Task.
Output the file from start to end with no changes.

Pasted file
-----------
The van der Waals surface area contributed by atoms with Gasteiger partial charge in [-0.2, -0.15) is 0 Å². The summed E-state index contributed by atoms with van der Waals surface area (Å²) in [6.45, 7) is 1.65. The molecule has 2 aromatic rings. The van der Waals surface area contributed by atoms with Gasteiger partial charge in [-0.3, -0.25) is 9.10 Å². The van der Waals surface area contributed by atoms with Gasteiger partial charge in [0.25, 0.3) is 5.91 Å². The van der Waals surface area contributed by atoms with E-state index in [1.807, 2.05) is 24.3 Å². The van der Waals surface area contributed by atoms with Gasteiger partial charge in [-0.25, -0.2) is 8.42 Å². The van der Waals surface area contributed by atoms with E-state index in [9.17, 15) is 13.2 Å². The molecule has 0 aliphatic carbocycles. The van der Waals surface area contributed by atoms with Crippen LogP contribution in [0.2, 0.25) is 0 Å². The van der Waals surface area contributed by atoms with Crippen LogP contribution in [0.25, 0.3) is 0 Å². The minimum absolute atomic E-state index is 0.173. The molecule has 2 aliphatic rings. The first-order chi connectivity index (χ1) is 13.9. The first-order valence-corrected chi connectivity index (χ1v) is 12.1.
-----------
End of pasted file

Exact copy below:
The van der Waals surface area contributed by atoms with Gasteiger partial charge in [-0.2, -0.15) is 0 Å². The summed E-state index contributed by atoms with van der Waals surface area (Å²) in [6.45, 7) is 1.65. The molecule has 2 aromatic rings. The van der Waals surface area contributed by atoms with Gasteiger partial charge in [-0.3, -0.25) is 9.10 Å². The van der Waals surface area contributed by atoms with Gasteiger partial charge in [0.25, 0.3) is 5.91 Å². The van der Waals surface area contributed by atoms with E-state index in [1.807, 2.05) is 24.3 Å². The van der Waals surface area contributed by atoms with Gasteiger partial charge in [-0.25, -0.2) is 8.42 Å². The van der Waals surface area contributed by atoms with E-state index in [9.17, 15) is 13.2 Å². The molecule has 0 aliphatic carbocycles. The van der Waals surface area contributed by atoms with Crippen LogP contribution in [0.2, 0.25) is 0 Å². The van der Waals surface area contributed by atoms with Crippen LogP contribution in [0.25, 0.3) is 0 Å². The minimum absolute atomic E-state index is 0.173. The molecule has 2 aliphatic rings. The first-order chi connectivity index (χ1) is 13.9. The first-order valence-corrected chi connectivity index (χ1v) is 12.1.